How much did it cost to treat your dog for canine influenza or shelter cough when you adopted?
August 28, 2009 7:49 AM   Subscribe

How much did it cost to treat your dog for canine influenza or shelter cough when you adopted?

We are currently looking to adopt a dog, and one with either canine influenza or shelter cough (the vet will have the answer by Thursday next week) has fallen into our laps. Essentially, it needs a foster home immediately so as not to infect other dogs, and we would intend to adopt the dog after fostering it when it was better. I'm just wondering what the treatment entailed and how much it cost for you, since Googling has had answers ranging from warm baths and baby aspirin to antibiotics, and seems to be of little help.
posted by itsonreserve to Pets & Animals (9 answers total)
 
My vet bills for when my dog got kennel cough this last summer were about $60. The gave her antibiotics and cough supressant. My other dog caught it and got over it on her own after about 5 days.
posted by nickerbocker at 8:10 AM on August 28, 2009


Our dog had kennel cough when we adopted her from a shelter, and they sent her home with antibiotics. There was no additional cost, as when we took her to our vet a week later for a check-up and shots, she had recovered. (Our dog is a lab/collie mix.) I also had a friend who adopted a beagle who developed a more severe case of kennel cough and had to be hospitalized to be hydrated, etc. In that case, the place she had been adopted from helped with a lot of the cost. I wouldn't let it deter you, though, as I was really wary of adopting a dog with kennel cough after my friend's experience, and it turned out to not be a very big deal at all. Medication was mixed with her food, and she just slept quite a bit her first week with us.
posted by questionsandanchors at 8:22 AM on August 28, 2009


About $80-90 for exam and medications. I'll also add in the cost of the vaccine, which was properly administered, but our dog had a resistant strain that had developed late season...go flu!
posted by mrmojoflying at 8:42 AM on August 28, 2009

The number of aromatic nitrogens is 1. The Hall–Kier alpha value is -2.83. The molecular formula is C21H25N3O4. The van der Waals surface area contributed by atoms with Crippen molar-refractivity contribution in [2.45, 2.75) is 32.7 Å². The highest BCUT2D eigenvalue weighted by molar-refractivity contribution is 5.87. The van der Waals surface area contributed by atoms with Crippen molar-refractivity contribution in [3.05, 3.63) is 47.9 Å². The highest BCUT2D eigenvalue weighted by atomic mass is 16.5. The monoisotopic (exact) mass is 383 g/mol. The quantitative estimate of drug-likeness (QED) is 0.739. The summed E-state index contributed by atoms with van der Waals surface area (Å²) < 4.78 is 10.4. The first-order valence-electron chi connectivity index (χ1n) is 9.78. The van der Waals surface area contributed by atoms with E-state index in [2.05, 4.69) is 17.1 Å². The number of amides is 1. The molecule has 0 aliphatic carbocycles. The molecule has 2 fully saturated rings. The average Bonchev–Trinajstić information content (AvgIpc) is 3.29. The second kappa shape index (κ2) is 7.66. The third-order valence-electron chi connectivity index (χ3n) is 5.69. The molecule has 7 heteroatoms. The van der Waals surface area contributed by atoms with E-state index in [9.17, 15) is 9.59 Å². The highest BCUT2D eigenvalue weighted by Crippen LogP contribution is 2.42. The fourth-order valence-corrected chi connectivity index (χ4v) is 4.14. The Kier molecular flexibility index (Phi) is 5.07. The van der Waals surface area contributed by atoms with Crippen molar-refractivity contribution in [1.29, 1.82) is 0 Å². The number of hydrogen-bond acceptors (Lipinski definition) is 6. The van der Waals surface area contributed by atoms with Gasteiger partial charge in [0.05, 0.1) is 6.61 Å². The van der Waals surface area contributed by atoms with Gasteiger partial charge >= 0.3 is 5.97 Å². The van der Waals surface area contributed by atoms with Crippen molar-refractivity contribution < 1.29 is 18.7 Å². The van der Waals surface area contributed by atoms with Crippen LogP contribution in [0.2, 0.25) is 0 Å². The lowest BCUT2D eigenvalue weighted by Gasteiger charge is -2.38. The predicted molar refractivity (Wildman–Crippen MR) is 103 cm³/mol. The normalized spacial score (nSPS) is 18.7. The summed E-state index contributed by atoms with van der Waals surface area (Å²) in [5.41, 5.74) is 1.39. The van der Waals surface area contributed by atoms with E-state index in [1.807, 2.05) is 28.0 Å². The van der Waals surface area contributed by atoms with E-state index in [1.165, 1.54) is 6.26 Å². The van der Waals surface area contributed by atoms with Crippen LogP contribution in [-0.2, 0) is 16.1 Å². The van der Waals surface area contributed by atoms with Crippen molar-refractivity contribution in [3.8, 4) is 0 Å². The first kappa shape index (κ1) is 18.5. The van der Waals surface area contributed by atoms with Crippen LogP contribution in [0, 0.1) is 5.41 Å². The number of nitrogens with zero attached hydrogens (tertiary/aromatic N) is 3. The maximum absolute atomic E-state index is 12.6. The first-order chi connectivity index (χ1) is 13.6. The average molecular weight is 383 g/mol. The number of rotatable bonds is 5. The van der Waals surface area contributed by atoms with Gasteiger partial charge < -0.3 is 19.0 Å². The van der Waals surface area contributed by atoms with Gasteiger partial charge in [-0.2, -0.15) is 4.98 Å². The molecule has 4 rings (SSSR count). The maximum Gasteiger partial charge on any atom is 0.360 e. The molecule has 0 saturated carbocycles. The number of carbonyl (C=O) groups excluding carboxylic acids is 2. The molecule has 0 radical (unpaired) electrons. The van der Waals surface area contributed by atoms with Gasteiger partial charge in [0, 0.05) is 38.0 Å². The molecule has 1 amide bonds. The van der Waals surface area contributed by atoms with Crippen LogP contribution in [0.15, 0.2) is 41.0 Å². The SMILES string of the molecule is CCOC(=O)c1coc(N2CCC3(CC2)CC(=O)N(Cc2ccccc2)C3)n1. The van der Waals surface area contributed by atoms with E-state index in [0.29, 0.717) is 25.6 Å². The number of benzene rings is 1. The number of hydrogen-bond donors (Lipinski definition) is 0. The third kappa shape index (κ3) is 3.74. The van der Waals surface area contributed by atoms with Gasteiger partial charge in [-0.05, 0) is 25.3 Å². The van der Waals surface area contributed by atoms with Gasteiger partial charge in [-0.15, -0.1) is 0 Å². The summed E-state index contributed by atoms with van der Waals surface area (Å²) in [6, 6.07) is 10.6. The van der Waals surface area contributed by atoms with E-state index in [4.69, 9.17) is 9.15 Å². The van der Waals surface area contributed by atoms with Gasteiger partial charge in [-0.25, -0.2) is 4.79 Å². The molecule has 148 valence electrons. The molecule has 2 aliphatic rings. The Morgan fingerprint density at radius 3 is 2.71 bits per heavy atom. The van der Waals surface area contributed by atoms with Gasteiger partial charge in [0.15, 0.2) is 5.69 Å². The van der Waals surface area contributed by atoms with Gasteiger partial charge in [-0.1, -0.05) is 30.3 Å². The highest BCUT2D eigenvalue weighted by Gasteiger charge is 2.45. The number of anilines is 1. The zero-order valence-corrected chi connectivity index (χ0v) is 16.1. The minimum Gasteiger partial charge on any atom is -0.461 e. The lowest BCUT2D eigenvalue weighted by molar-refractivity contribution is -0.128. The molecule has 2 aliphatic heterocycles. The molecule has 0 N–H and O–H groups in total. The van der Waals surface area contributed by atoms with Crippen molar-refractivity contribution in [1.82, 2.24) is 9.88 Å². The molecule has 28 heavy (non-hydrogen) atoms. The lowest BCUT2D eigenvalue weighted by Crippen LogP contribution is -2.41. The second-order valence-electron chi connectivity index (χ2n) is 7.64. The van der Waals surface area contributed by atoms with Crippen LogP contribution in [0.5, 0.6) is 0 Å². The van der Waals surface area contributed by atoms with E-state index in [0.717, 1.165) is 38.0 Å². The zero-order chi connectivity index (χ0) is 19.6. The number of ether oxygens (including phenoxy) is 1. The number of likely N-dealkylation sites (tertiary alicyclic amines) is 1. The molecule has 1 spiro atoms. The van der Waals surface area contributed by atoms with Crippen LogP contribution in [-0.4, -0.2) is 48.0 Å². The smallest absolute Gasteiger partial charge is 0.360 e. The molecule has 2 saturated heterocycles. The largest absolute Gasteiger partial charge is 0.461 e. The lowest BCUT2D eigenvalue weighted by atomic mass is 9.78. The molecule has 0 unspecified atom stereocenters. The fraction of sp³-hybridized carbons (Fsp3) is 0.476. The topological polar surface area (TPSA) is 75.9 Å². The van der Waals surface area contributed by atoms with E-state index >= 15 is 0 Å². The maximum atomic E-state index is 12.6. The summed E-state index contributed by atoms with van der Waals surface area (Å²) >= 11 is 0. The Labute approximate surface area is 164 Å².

We've adopted two dogs with kennel cough - it's a common problem in crowded shelters. Like others said, treatment was the cost of a vet visit, plus about a weeks worth of antibiotics that were $30 or less. We also gave one dog over the counter Robitussin according to the vet's instructions as a cough suppressant.

Oh yeah, and our dog came down with it after she had been vaccinated too. Like people vaccines, they don't cover all strains.
posted by geeky at 11:50 AM on August 28, 2009


Just another anecdotal data point here, but my dog had a mild case of kennel cough when I adopted him, and it was gone within a week with no special treatment. From conversations I've had with other dog owners, just getting them out of the shelter environment often does the trick.
posted by trip and a half at 12:17 PM on August 28, 2009


Oh I meant to elaborate a bit more: I did mention the cough to the vet on our initial visit, and he just advised me to "keep an eye on it". I did, and the problem solved itself.
posted by trip and a half at 12:20 PM on August 28, 2009


My dog had kennel cough (and giardia) when I adopted him, and the rescue actually paid for his treatment and meds. I also did a foster-to-adopt, and while I was fostering, the rescue took care of his vet bills. You might talk to the rescue/shelter about this.
posted by mingodingo at 1:55 PM on August 28, 2009


I adopted my little puppy girl when she was 8 weeks old and she was just starting with her case of kennel cough. She apparently had the more severe strain of it, because it took her 3 weeks to get over it. She went through several courses of anti-biotic and we had to keep a vigilant eye. All told, it cost us about $300 including food, meds, and other supplies.

In my case (City of Los Angeles), the shelter specifically makes you sign a waiver for this kind of thing. They will let you know if the pet you're adopting is ill in any way, but it becomes your responsibility to pay for any further medical care. Ditto if your pet ends up sick within 10 days of adoption.

Also, make sure you go to a vet that actually knows what they're doing with this. The initial treating vet on her case was just horrid and managed to drag her illness out for longer than it should have been due to pure incompetance.
posted by arishaun at 3:06 PM on August 28, 2009


Can the shelter or rescue group at least give you a tax receipt for an in-kind donation based on your expenses? A penny saved and all...

You may be able to save money with online antibiotics. Some dog people get cheaper large vats of drugs at feed stores and then give dog-size portions, but I've never trusted my math skills enough to do this.
posted by Lesser Shrew at 6:45 PM on August 28, 2009


« Older Help me get to New York Law School on time.   |   How do I combat my knee-jerk racist responses? Newer »
This thread is closed to new comments.